Across a broad spectrum of technology areas, from D&A to digital payments, IoT to robotics, senior technology business leaders are utilizing disruption to change how they run their operations and serve their customers.
Disruptive technologies have enormous potential to enhance the underlying economics of specific business processes, to drive higher productivity, make workflows more efficient, speed up the supply chain and transform the back-office. These advances are especially relevant to tech manufacturers, but software and app-based players can also enjoy a step-change in operational performance.
In addition to boosting productivity, our research reveals that disruptive technologies are also making a difference to quality and cost. Almost half (49 percent) of survey respondents state that the Internet of Things (IOT) is a key driver of business productivity – from improving employee efficiency and project timelines to restructuring supply-chain processes and more.
Data & Analytics (D&A), on the other hand, can drive better forecasting, by analyzing sales patterns and linking these to the supply chain, to optimize purchasing and inventory and react faster to changes in demand. And many routine, repeatable, back-office tasks are utilizing the software robotics to automate and speed up processes.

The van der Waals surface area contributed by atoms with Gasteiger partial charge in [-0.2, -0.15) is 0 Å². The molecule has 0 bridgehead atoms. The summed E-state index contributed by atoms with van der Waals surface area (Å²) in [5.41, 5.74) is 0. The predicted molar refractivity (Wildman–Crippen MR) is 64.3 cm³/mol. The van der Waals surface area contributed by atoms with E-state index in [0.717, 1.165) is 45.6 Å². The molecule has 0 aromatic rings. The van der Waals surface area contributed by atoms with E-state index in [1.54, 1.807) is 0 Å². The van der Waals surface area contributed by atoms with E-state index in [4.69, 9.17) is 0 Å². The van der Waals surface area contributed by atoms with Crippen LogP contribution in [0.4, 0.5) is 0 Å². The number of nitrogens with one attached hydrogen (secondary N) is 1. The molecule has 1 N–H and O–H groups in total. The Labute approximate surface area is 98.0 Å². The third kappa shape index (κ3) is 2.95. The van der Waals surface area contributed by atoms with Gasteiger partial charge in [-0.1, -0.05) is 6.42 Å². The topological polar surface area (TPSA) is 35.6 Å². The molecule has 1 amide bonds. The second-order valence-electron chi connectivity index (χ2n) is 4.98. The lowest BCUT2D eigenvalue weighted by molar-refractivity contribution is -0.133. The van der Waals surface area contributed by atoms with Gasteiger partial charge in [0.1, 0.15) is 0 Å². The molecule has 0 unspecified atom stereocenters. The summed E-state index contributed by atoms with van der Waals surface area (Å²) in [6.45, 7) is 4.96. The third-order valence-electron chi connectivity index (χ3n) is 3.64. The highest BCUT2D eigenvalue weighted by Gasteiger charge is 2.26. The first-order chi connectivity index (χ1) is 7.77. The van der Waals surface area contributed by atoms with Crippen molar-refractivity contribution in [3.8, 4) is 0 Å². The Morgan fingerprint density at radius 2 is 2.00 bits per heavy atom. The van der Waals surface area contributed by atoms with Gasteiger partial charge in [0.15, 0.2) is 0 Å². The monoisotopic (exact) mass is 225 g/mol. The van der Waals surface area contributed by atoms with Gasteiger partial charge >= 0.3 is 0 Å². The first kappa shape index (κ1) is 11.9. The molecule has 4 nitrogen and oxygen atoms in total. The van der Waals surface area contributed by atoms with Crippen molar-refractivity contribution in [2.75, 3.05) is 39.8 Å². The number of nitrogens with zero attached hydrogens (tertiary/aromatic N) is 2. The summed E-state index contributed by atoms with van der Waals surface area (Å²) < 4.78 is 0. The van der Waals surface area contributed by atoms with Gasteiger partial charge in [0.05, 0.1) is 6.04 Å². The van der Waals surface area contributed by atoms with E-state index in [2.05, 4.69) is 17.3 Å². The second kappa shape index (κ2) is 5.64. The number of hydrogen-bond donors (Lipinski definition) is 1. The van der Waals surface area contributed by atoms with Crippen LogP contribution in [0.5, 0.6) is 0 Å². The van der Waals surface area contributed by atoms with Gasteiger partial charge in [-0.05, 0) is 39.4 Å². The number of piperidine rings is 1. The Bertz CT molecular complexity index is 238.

Everywhere we look, technology companies are seeking new ways to service customers digitally, using the power of D&A to understand needs and make offerings personalized. Tech executives believe that a wide range of disruptive technologies are aiding this transformation, with mobile, cloud and D&A leading the way, and many others close behind.
Of the technologies considered to have the most impact, IoT is
the leader in developing new products and services and D&A is being used to
market to customers more effectively.
Investments are an indicator of the emergence of disruptive technologies, and reveal where the technology industry is placing its bets. In a fast-moving sector, leaders need to know where competitors’ priorities lie, and whether particular technologies can bring them an advantage.
Our survey findings suggest that most firms are casting the net widely, investing in a number of different technologies simultaneously.
In our view, investment objectives should be determined by the sector a company is operating in (software, hardware, e-commerce etc.) and its strategic objectives (fast growth, low-cost, mass-market, premium positioning etc.). The technology industry leaders taking part in the survey appear to have two over-riding priorities when investing in disruptive technologies: product strategy and business operations.